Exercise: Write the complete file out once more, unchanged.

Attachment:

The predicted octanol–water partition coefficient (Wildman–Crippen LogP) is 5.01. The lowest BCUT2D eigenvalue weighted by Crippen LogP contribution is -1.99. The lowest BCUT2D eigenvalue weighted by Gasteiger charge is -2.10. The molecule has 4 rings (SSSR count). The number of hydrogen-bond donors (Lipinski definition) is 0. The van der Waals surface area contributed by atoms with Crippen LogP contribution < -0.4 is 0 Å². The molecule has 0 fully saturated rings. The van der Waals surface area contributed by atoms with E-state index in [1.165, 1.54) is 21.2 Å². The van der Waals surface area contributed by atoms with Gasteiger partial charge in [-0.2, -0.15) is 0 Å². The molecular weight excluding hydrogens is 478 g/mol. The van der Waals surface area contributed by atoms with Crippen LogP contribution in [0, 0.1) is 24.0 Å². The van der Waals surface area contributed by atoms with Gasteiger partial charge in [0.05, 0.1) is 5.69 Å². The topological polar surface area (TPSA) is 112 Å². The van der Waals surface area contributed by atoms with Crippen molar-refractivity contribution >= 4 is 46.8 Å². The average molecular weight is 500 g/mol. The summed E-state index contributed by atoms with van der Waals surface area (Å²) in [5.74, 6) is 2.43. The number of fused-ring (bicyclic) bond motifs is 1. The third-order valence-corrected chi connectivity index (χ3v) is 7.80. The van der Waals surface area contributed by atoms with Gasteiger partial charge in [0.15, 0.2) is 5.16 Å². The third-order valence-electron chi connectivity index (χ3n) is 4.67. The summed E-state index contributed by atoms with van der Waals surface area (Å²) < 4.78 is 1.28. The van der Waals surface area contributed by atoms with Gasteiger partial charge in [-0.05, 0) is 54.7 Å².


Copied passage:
The predicted octanol–water partition coefficient (Wildman–Crippen LogP) is 5.01. The lowest BCUT2D eigenvalue weighted by Crippen LogP contribution is -1.99. The lowest BCUT2D eigenvalue weighted by Gasteiger charge is -2.10. The molecule has 4 rings (SSSR count). The number of hydrogen-bond donors (Lipinski definition) is 0. The van der Waals surface area contributed by atoms with Crippen LogP contribution < -0.4 is 0 Å². The molecule has 0 fully saturated rings. The van der Waals surface area contributed by atoms with E-state index in [1.165, 1.54) is 21.2 Å². The van der Waals surface area contributed by atoms with Gasteiger partial charge in [-0.2, -0.15) is 0 Å². The molecular weight excluding hydrogens is 478 g/mol. The van der Waals surface area contributed by atoms with Crippen LogP contribution in [0, 0.1) is 24.0 Å². The van der Waals surface area contributed by atoms with Gasteiger partial charge in [0.05, 0.1) is 5.69 Å². The topological polar surface area (TPSA) is 112 Å². The van der Waals surface area contributed by atoms with Crippen molar-refractivity contribution >= 4 is 46.8 Å². The average molecular weight is 500 g/mol. The summed E-state index contributed by atoms with van der Waals surface area (Å²) in [5.74, 6) is 2.43. The number of fused-ring (bicyclic) bond motifs is 1. The third-order valence-corrected chi connectivity index (χ3v) is 7.80. The van der Waals surface area contributed by atoms with Gasteiger partial charge in [0.15, 0.2) is 5.16 Å². The third-order valence-electron chi connectivity index (χ3n) is 4.67. The summed E-state index contributed by atoms with van der Waals surface area (Å²) < 4.78 is 1.28. The van der Waals surface area contributed by atoms with Gasteiger partial charge in [-0.05, 0) is 54.7 Å².